She nodded. “I have the strength, though I worry I may outpace you.”
“I wouldn’t worry – it would be better for you to go on without us than for us all to succumb.” Elven seemed unhappy at this statement, but Brandyé ignored him. “We have our weapons – let’s try for the town.”
And so they set forth at a redoubled pace, Elven with his bow and an Illuèn arrow in hand and Brandyé with Fahnat-om drawn. At a near run they plunged into the woods, and almost immediately they were lost to light. Focusing intently on Elỳn’s white cloak ahead of him, Brandyé fought to keep both his breath and his footing, as the path wound through the trees, often crossed with roots and fallen branches. The rain was indeed lessened beneath the leaves, but its deadened sound was replaced with the whisper of dangerous creatures, and Brandyé knew the fierundé were close.
And then, as they ran on, he began to see eyes in the darkness, glimmers of light that gave away the crows that were landing all around them. Brandyé remembered the birds that had surrounded he and Elven in the Trestaé the night the fierundé had come upon them – the night Elỳn had rescued them – and he forced his legs to run ever harder, hope draining from his chest all the while. The crows called out, and Brandyé was certain they were signaling their location to the fierundé.
Sure enough, moments later came the dreadful howls, closer now than ever. Brandyé took a scarce moment to look over his shoulder, and behind Elven he saw many pairs of red, glowing eyes. “Faster!” he panted, knowing that if they did not reach the end of this forest soon – if they did not find the village at its other end – they were doomed.
“I can’t keep going,” he heard Elven gasp, and a new fear crept into Brandyé’s throat: the fear that he might survive while his friend fell to the beasts.
“You must!” he insisted, but it felt futile. Already the pain in his side was growing, Elỳn was far ahead, and the fierundé were closing in. He knew the beast wolves were not running themselves – he had seen them outpace a galloping horse – and could only hope that their laziness might buy them the time they needed to escape. The fierundé undoubtedly believed their prey to be theirs already.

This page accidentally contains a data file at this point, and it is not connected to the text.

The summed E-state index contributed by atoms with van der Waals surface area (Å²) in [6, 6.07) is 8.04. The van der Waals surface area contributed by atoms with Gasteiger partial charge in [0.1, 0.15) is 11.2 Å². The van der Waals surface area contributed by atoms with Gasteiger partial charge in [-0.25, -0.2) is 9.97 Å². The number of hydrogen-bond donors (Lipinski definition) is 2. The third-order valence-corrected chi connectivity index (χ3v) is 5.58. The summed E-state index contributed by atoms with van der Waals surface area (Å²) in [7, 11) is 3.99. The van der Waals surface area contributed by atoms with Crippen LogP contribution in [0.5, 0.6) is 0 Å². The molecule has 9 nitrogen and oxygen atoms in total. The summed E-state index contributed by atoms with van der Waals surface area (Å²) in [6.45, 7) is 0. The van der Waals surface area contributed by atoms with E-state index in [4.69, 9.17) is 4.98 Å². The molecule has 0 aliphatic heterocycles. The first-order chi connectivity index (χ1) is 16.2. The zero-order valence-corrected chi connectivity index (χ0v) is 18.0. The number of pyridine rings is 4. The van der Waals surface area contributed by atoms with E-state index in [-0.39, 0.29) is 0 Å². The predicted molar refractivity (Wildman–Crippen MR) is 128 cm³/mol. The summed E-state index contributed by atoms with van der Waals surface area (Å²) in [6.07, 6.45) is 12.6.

And then, ahead, Brandyé saw the first glimpse of salvation – the ending of the trees. “Faster!” he cried. “We’re almost there!”
But almost as he said the words he heard a great snarl, and from the left came a flash of fangs that missed his face by mere inches. The fierundé had moved ahead and encircled them – looking forward, he saw no sign of Elỳn, but rather the shadows of more fierundé blocking the final dismal light of the evening sky.
He came to a halt, Elven beside him. Fahnat-om at the ready, he braced himself for a rapid death, and around them the fierundé drew near until they were mere feet away. “Get back!” he screamed, but the wolves seemed unperturbed, and snarled all the more.
And then there was a sudden flash, blinding in the gloom, and a new sound escaped the throats of the fierundé – one of fear. Blinking away the glow, Brandyé saw a fierund before him pawing pathetically at its own throat, a glowing arrow protruding from it. Beside him, Elven held his bow in astonishment. “The Illuèn arrow…” he muttered.
Brandyé had no time to pay him heed. “Now!” he shouted, and burst forward through the ranks of cowering fierundé, faster than he had ever run in his life, Elven at his heels. Suddenly he saw Elỳn before them once more, and he could swear that he had never seen her face glow more brightly than at that moment. “They’re right behind us!” he screamed.
Elỳn said not a word, but merely urged them forward as they reached her, and glanced only once back at the forest and the regrouping fierundé before following after them. Leaving the forest behind, Brandyé saw they were once more in open plains, and to his despair, he saw that there was no sound, no lights, no sign of human habitation – the village Elỳn had spoken of, Hansel’s Foil, was nowhere to be seen.